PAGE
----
What activities are covered by DAC7?

The relevant activities that trigger an obligation to report under DAC7 are:

  • Rental of immoveable property, both residential and commercial, including parking spaces
  • Provision of personal services
  • Sale of goods
  • Rental of any mode of transport

For the reporting requirement to apply, the activity must be carried out for consideration and may be cross-border or domestic. Moveable asset rentals and peer-to-peer lending don’t currently fall under the directive. An important difference between DAC7 and the OECD Model Rules is that only DAC7 applies to the sale of goods, though the OECD has now presented an option to extend its Model Rules to sales of goods.

What seller information must be reported?

Reporting platform operators must identify reportable sellers and collect prescribed information on all nonexcluded sellers carrying out a relevant activity. Due diligence provisions also require the platform operator to verify the reliability of the information gathered.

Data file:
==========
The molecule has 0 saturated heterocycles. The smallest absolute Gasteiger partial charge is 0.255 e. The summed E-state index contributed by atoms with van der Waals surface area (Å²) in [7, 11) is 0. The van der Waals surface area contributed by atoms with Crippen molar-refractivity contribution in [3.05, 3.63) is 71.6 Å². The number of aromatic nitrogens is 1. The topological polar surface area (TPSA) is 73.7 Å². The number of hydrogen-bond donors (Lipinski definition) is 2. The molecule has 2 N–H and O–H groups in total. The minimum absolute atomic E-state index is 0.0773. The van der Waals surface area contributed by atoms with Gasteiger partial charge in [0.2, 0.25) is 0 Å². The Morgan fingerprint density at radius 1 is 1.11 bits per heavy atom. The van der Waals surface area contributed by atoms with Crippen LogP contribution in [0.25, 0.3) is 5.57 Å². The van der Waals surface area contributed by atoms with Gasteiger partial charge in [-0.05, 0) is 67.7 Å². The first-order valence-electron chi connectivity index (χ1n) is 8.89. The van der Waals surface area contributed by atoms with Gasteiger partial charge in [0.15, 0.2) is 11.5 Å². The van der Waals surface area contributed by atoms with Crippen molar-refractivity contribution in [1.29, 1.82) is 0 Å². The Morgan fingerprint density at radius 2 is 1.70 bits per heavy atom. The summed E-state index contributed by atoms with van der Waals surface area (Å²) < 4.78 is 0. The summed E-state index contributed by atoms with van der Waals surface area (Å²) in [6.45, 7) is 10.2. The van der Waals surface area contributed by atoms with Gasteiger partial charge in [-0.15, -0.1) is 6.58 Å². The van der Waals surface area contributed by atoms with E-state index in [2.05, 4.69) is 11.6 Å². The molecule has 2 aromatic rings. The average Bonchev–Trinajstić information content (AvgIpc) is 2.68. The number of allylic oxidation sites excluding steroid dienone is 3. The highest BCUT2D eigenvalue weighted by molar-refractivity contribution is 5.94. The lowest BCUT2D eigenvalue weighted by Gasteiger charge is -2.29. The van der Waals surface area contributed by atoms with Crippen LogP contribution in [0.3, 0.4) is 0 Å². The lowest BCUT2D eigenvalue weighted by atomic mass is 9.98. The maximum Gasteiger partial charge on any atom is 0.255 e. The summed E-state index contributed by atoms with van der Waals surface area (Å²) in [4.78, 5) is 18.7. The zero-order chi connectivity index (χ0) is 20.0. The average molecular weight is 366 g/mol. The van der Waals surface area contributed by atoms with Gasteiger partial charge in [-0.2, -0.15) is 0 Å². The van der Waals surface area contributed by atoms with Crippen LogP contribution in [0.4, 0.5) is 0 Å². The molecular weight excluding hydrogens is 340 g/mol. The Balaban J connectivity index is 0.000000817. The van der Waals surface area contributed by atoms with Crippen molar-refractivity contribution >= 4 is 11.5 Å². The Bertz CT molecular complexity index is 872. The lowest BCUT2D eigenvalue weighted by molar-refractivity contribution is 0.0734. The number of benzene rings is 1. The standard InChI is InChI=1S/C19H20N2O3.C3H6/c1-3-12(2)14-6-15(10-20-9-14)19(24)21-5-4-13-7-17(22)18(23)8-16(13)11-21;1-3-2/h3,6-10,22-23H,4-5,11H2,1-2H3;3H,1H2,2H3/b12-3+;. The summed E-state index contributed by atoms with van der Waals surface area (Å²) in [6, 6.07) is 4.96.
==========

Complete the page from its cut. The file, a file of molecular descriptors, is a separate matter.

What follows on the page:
The information to be disclosed to the tax authority includes:

  • A reportable seller’s identity (full name or legal name and primary address)
  • EU member state of residence
  • Financial account details
  • Tax identification number
  • VAT/business registration numbers
  • Consideration paid or credited per quarter
  • Any fees, commissions, or taxes withheld by the reporting platform operator
  • Additional information is required in the case of immoveable rental property

For the purposes of satisfying the General Data Protection Regulation (GDPR), a reporting platform operator must also inform individual sellers that their information will be collected and reported in accordance with DAC7.

Who qualifies as a reportable seller under DAC7?

Under DAC7, a reportable seller is an EU resident individual, company, or legal arrangement, registered on the platform and carrying out a relevant activity. Non-EU residents renting out immoveable property located in an EU member state are also reportable sellers.